11. 11. Instant Very slow RESPONSESPEED READING SKILL TYPES Knowing How* *KNOWING only HOW to work out elements on a score interrupts the performance. By this route, fluency is impossible. The goal must be to be able to respond instantly: by Knowing Stopping to work it out is the slowest way to play from a score: Monday, 19 August 13
  12. 12. This is a much better way to play from a score: Monday, 19 August 13
  13. 13. This is a much better way to play from a score: Instant Very slow RESPONSESPEED READING SKILL TYPES Knowing** Knowing How **KNOWING – ie, instantly recognising melodic patterns, chords & rhythms the performer has seen before. This means that fluency & flow are NOT interrupted. Monday, 19 August 13
  14. 14. I grew up in a very musical family Rather like this one (but with perhaps more stride piano playing!) Monday, 19 August 13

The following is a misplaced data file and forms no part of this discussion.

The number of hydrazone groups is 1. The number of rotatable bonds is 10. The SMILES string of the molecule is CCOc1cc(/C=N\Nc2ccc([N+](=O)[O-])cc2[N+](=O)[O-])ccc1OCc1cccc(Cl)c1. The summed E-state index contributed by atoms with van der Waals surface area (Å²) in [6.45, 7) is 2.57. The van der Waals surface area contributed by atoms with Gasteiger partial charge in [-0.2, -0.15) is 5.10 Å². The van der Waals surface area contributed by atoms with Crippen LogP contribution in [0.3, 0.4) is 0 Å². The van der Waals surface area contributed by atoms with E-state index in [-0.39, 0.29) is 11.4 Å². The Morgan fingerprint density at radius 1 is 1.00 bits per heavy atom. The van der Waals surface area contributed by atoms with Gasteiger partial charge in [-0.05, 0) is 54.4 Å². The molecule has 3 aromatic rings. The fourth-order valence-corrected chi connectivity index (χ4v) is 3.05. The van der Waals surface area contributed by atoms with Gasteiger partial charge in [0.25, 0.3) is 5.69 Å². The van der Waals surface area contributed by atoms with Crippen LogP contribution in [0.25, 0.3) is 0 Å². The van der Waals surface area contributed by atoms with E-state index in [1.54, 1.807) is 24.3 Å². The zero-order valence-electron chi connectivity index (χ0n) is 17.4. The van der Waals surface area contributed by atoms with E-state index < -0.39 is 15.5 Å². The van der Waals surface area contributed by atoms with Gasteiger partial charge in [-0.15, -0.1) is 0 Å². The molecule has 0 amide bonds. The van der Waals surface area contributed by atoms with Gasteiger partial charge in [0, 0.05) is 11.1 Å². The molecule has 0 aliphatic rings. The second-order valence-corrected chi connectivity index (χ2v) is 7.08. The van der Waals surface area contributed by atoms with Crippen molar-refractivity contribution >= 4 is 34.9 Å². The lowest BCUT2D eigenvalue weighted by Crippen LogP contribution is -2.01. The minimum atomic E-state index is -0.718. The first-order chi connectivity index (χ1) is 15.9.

15. 15. When I began learning piano (aged 5) I really struggled with reading notation Monday, 19 August 13
  16. 16. I had perfect pitch but that meant my aural abilities were way ahead of my music reading Perform ing N otation reading Auralperception Ability High Low Monday, 19 August 13
  17. 17. Playing from a score was frustrating & unpleasant for me (& for anyone unfortunate enough to hear me!) Monday, 19 August 13
  18. 18. When I began piano exams my aural abilities still out-weighed my sight playing Monday, 19 August 13
  19. 19. I didn’t pass the sight-reading until I reached grade 5! Hooray! Monday, 19 August 13
  20. 20. It had dawned on me that I could play more fluently... Monday, 19 August 13
  21. 21. CHUNKS of notation ...if I could recognise (Rhythm) (Pitch) Monday, 19 August 13
  22. 22. CHUNKS of notation ...if I could recognise (rather than individual note events) (Rhythm) (Pitch) Monday, 19 August 13
  23. 23. I also learned that staff notation was not as scary as it seemed!Photo: Creepyhalloween © Monday, 19 August 13
  24. 24. Learning music just from notation is like trying to learn a language just from a book Photo:Headphones&Books©BillCMartin2013 Monday, 19 August 13